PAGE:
Self-employed work harder and longer for less


Self-employed men in Britain work longer hours for lower wages than their employee counterparts, new research has suggested.

The study for the Economic and Social Research Council found self-employed men faced greater uncertainty in their working life and so worked harder as a way to insure their future livelihoods.

On top of this, there was no evidence of growing female self-employment, or the anticipated greater labour flexibility resulting from self-employment during the 1990s.

The project, conducted by Professor Simon Parker and Olufunmilola Ajaji-obe of the Durham Centre for Entrepreneurship at the University of Durham, sought a better understanding of the nature of work and the labour supply of self-employed people by studying various employment data sources in the UK and the U.S

"More than one-in-ten workers are self-employed in the UK, they employ a similar number of people and run most of the UK's firms. This makes them a very important part of the overall labour market," said Professor Parker.

"The study has revealed a number of key findings that might make it easier for policy-makers to successfully promote entrepreneurship and self-employment," he added.

Although self-employed people worked long hours, they were less satisfied with the length of time they felt they had to work than paid employees.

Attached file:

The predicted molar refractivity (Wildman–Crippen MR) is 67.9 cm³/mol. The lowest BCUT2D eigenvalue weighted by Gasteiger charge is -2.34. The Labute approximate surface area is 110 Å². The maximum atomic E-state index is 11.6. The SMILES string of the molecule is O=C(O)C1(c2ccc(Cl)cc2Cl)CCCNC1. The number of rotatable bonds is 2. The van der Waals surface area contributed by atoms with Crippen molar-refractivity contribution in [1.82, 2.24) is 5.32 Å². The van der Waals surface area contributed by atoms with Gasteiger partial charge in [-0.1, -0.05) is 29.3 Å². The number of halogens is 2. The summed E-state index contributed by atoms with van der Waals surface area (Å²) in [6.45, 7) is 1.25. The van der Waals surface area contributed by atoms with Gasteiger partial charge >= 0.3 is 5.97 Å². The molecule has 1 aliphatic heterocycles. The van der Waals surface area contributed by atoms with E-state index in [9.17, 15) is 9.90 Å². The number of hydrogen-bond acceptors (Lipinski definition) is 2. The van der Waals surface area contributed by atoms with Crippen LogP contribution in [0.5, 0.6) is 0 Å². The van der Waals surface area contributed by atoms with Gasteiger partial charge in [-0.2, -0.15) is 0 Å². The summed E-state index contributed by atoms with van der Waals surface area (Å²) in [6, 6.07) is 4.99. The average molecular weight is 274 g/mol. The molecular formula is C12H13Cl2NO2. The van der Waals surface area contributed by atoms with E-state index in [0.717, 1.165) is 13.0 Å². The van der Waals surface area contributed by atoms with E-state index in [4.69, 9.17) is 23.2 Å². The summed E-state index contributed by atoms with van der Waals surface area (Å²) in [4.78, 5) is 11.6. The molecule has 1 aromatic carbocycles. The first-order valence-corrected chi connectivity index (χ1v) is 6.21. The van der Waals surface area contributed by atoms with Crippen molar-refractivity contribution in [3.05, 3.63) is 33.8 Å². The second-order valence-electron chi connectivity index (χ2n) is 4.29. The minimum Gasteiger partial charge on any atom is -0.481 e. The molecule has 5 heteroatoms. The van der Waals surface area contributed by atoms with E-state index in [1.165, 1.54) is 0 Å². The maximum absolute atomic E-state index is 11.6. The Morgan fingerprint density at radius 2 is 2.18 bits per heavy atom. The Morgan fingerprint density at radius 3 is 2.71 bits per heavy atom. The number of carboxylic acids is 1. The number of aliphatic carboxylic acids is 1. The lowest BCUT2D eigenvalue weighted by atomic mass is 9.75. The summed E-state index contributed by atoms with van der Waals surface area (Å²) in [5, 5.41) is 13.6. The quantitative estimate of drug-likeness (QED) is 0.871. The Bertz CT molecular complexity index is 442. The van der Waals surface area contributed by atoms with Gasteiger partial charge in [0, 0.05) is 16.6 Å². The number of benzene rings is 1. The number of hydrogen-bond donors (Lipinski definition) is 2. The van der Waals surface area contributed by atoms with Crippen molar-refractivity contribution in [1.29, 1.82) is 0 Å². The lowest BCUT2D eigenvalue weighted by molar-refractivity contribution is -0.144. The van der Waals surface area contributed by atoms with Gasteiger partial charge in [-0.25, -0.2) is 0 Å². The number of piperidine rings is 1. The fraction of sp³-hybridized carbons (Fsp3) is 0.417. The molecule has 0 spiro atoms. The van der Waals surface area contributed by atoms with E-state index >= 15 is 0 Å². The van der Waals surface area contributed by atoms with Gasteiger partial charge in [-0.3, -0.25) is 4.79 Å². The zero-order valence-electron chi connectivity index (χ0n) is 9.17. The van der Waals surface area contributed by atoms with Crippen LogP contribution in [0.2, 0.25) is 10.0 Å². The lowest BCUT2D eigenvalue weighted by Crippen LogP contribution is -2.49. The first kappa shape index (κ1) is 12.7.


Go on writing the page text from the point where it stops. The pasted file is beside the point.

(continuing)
Given the chance, male self-employed Britons responded to higher earnings by working fewer hours.

The research also looked at the retirement behaviour of older self-employed workers.

"We found that younger entrepreneurs are significantly more sensitive to new information than the older ones. However, overall the whole group adjust their expectations of unobserved productivity, in the light of acquiring new information, by only 16 per cent," said Professor Parker.

"Another observation was that greater, or potentially greater, earnings around retirement age decreases the probability of retirement of the self-employed. It seems to be, 'Why stop whilst there's a good thing going?' – a very understandable sentiment. Gender, health and family circumstances appear to have little bearing on entrepreneurs' retirement decisions," he added.

Advantageous welfare benefits policies could alleviate income risk, Parker suggested, making self-employment more attractive.

In encouraging self-employment, Government should target younger rather than older workers as fewer workers switch into this form of employment in later working life, he added.

Policies promoting better health among older workers were likely to discourage the self-employed switching to paid employment, whereas for employees such policies would principally postpone retirement, he argued.

Entrepreneurship programmes should be open to all levels of experience and promote continuous business awareness and learning.

While entrepreneurs exploited new information, they gave greater weight to their prior beliefs when forming their expectations, he concluded.